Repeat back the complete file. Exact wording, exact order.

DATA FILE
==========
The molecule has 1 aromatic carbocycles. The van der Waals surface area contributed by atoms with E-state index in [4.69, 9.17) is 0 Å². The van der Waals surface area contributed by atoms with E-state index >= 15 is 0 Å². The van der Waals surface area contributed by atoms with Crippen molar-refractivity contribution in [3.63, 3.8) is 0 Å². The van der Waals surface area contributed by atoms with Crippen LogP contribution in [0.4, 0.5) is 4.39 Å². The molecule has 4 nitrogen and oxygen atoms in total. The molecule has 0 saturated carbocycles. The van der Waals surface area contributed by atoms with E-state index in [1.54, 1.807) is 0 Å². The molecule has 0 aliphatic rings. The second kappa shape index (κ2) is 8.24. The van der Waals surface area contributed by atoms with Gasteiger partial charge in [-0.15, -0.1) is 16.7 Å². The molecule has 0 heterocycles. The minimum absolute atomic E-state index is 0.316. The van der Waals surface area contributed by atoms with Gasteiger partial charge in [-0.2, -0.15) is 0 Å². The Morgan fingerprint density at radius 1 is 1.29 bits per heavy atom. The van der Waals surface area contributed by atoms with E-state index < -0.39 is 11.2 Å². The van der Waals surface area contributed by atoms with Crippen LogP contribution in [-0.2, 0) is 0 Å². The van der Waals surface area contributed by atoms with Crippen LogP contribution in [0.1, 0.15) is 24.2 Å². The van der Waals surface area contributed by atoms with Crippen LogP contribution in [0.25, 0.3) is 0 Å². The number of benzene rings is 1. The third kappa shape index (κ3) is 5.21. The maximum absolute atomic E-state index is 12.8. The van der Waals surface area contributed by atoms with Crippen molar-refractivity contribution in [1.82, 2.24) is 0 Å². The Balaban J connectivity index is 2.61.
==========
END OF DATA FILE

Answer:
The molecule has 1 aromatic carbocycles. The van der Waals surface area contributed by atoms with E-state index in [4.69, 9.17) is 0 Å². The van der Waals surface area contributed by atoms with E-state index >= 15 is 0 Å². The van der Waals surface area contributed by atoms with Crippen molar-refractivity contribution in [3.63, 3.8) is 0 Å². The van der Waals surface area contributed by atoms with Crippen LogP contribution in [0.4, 0.5) is 4.39 Å². The molecule has 4 nitrogen and oxygen atoms in total. The molecule has 0 saturated carbocycles. The van der Waals surface area contributed by atoms with E-state index in [1.54, 1.807) is 0 Å². The molecule has 0 aliphatic rings. The second kappa shape index (κ2) is 8.24. The van der Waals surface area contributed by atoms with Gasteiger partial charge in [-0.15, -0.1) is 16.7 Å². The molecule has 0 heterocycles. The minimum absolute atomic E-state index is 0.316. The van der Waals surface area contributed by atoms with Gasteiger partial charge in [-0.2, -0.15) is 0 Å². The Morgan fingerprint density at radius 1 is 1.29 bits per heavy atom. The van der Waals surface area contributed by atoms with E-state index < -0.39 is 11.2 Å². The van der Waals surface area contributed by atoms with Crippen LogP contribution in [-0.2, 0) is 0 Å². The van der Waals surface area contributed by atoms with Crippen LogP contribution in [0.1, 0.15) is 24.2 Å². The van der Waals surface area contributed by atoms with Crippen LogP contribution in [0.25, 0.3) is 0 Å². The number of benzene rings is 1. The third kappa shape index (κ3) is 5.21. The maximum absolute atomic E-state index is 12.8. The van der Waals surface area contributed by atoms with Crippen molar-refractivity contribution in [1.82, 2.24) is 0 Å². The Balaban J connectivity index is 2.61.